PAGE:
Every good thing is connected in a cycle, round and round again, and expanding outward as it goes, more complex. It is not a linear history of one thing being merely subordinate to another, of some things being less useful than others. When people while away days and months of idle time, they do not wait like robots for the weather to thaw in order to act and live. They do not settle for the painfully boring process of cognitive and physical atrophy. They do art. They sing stories, play melodies without words, paint with different colors of sand, and make beautiful weavings in their fabrics and rugs. Music is not a dead-end waste, unless all art is a dead-end waste. There is no dead-end to any good thing. It always go around to all other good things, including to the few things which turn out to be the most critical in competition against severe natural circumstances.
Music is the direct pleasant appreciation of sound and silence. Hence, the refined, pattern-intensive form of most instances of musical artifact (i.e., music production).
Natural vocal language is a specialized, ideationally distinguishing use of sound. Natural language has no theoretical limit to the number, quality, and details of ideas it can be used to express. As such, natural language vocal is concerned with efficiency of communicating ideational details; Hence the limit of the sounds of a vocal language to a small subset of all possible vocalizations. Artificial language is a further refinement on the specialization which is natural language.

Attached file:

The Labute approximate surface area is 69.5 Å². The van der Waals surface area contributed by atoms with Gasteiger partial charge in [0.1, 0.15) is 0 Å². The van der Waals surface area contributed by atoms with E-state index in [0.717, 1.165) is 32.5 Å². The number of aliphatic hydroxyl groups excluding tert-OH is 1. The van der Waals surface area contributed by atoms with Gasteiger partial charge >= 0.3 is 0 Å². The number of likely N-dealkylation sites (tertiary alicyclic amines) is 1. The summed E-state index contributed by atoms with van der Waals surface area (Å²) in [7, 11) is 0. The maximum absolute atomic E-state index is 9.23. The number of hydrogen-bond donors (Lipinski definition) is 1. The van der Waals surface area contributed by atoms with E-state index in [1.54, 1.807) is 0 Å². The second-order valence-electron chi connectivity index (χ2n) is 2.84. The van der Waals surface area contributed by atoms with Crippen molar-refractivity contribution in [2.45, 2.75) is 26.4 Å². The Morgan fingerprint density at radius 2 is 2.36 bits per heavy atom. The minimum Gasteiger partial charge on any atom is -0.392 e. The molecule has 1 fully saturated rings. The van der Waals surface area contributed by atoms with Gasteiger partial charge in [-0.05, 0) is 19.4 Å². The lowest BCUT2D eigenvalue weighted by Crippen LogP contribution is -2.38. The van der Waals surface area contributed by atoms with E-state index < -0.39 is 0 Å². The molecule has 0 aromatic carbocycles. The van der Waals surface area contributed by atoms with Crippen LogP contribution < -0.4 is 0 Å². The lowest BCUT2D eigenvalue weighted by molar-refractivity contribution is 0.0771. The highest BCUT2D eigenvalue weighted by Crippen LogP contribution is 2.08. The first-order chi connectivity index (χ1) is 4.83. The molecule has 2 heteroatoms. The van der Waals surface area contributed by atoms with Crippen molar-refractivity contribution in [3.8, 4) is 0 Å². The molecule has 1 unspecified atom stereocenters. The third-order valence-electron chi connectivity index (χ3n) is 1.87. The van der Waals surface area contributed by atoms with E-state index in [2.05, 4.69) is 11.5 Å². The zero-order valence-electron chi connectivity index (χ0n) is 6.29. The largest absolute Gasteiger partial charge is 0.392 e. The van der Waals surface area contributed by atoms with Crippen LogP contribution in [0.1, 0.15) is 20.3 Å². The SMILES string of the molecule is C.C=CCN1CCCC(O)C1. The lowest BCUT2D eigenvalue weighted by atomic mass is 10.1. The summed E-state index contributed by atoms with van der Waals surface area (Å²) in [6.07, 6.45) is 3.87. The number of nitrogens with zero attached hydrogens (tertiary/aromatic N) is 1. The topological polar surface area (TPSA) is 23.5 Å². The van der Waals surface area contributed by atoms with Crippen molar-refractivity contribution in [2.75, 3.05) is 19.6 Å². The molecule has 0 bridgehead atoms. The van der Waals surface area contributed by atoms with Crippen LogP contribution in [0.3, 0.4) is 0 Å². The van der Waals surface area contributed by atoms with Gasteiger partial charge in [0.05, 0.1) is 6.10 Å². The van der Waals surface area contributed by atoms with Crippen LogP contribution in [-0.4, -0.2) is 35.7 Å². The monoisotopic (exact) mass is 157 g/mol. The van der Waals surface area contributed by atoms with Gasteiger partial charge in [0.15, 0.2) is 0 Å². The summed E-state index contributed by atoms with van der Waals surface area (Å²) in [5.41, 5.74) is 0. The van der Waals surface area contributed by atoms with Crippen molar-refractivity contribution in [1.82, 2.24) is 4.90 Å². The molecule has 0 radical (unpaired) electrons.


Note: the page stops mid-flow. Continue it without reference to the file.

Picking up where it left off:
So, natural language is the main means of communicating observations of physics, psychology, etc. (i.e., science).
Music, on the other hand, in being the most dynamic and analog architecture, is the foundation of the inspiration of scientific endeavor. Music literally is audible architecture, but more so: it often includes a sense of motion in space. In fact, motion is the very root of sound, so music often is expression of its own root.
Again, music is the direct pleasant sense of the architecture of sound and silence. Material architecture is as much about the space as about the things in and around the space: A particular sense of the space is created in the particular observer by how the space is contained and occupied.
Science is a fitness function of intelligence. Good science is a fitness function of wonder and inspiration. Music is a prime fitness function of wonder and inspiration, and vice versa. Music is freedom, creation, connection.
But, music and it analogues are under attack by the same ‘digitally’ rationalistic paradigm that presumed that the appendix was, at best, vestigial: Fifty years ago, the appendix was deliberately framed strictly within an utter ignorance of its function. Any drawbacks to the appendix forced this ‘digital’ scientific paradigm to the presumptuously omniscient conclusion that the appendix is merely a risky vestige of a long-ago outdated function.